The huge negative impact of violence against women and girls on the global economy gives international financial institutions a unique role to play in ending it, a new guide on the issue said.
The cost of violence against women amounts to at least 5 percent of the global gross domestic product (GDP), according to a recent study by the Copenhagen Consensus Center.
“Development organisations, financial institutions and increasingly the private sector are recognising these costs…,” said Caren Grown, senior director for gender at the World Bank Group.
“We have the global reach, we have the tools in terms of financing, partnerships to make greater change that could be transformational,” she said at a conference earlier this week.
The resource guide, produced jointly by the World Bank, the Inter-American Development Bank and the Global Women’s Institute at George Washington University, provides guidance to development professionals on including efforts to prevent and respond to violence against women and girls in all of their projects.
This type of violence directly affects the prosperity of all and impedes efforts to curb extreme poverty, Grown said, indicating another reason for international financial institutions to become involved.
One aspect of the economic impact of violence against women is the greater cost it imposes on healthcare systems.
Research shows that, for example, in the United States healthcare costs among women experiencing physical abuse are estimated to be 42 percent higher than among non-abused women.
More investment and research need to go into existing approaches to curb the violence against women “epidemic”, said Mary Ellsberg, founding director of the Global Women’s Institute at George Washington University.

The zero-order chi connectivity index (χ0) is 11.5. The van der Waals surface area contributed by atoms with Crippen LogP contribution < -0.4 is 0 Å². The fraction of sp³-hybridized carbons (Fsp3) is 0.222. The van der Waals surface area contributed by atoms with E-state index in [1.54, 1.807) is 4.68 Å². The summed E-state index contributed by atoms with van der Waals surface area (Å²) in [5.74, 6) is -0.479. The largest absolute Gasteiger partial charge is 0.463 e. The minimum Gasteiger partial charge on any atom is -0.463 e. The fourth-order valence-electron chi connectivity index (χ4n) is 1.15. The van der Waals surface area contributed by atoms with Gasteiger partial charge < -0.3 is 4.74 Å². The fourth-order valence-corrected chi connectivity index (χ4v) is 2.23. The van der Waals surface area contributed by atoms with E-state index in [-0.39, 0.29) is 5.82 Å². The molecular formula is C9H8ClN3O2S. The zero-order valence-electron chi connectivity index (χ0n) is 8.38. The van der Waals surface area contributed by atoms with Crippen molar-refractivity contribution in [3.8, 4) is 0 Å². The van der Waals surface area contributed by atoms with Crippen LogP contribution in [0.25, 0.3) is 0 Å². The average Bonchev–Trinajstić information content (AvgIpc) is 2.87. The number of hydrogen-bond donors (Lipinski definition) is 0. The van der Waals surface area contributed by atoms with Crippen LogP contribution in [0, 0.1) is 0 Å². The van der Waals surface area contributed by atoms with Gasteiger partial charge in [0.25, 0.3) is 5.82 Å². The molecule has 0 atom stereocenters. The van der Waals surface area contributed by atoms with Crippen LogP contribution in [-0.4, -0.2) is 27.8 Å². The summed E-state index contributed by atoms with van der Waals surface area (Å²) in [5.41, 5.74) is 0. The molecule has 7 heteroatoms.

So it is important to bring gender-based violence programmes and prevention efforts to institutions that don’t deal with it on a regular basis, experts said.
Lack of evidence
Evidence-based knowledge on what works and what doesn’t in tackling violence against women and girls remains insufficient and skewed, experts said.
A World Bank study, which analysed and reviewed evidence on the effects of interventions to prevent violence against women and girls, found that over 70 percent of the so-called “impact evaluations” were conducted in just seven high-income countries accounting for only six percent of the world population.
Given the high economic costs of violence against women, the scarce and patchy evidence poses a significant challenge to developing economies in particular.
Integrating projects that address violence against women into larger development programmes is essential not only to collect more evidence but to make programmes more effective, experts said.
“Single-focused interventions are not going to be successful,” said Heidi Lehman, director of women’s protection and empowerment for the International Rescue Committee(IRC).
Lehman stressed the importance of assessing risks, whether due to conflict or cultural norms, when addressing violence against women and girls in varied geographic, cultural and political contexts.
“We are challenging the global system of patriarchy, and with it come risks,” she said.
Published in collaboration with The Thomson Reuters Foundation
Author: Maria Caspani is a journalist at the Thomson Reuters Foundation, covering humanitarian crisis and women’s rights.
Image: A woman, who asked to remain anonymous, recounts her experience at a shelter for domestic violence victims in Caracas March 16, 2011. REUTERS/Jorge Silva.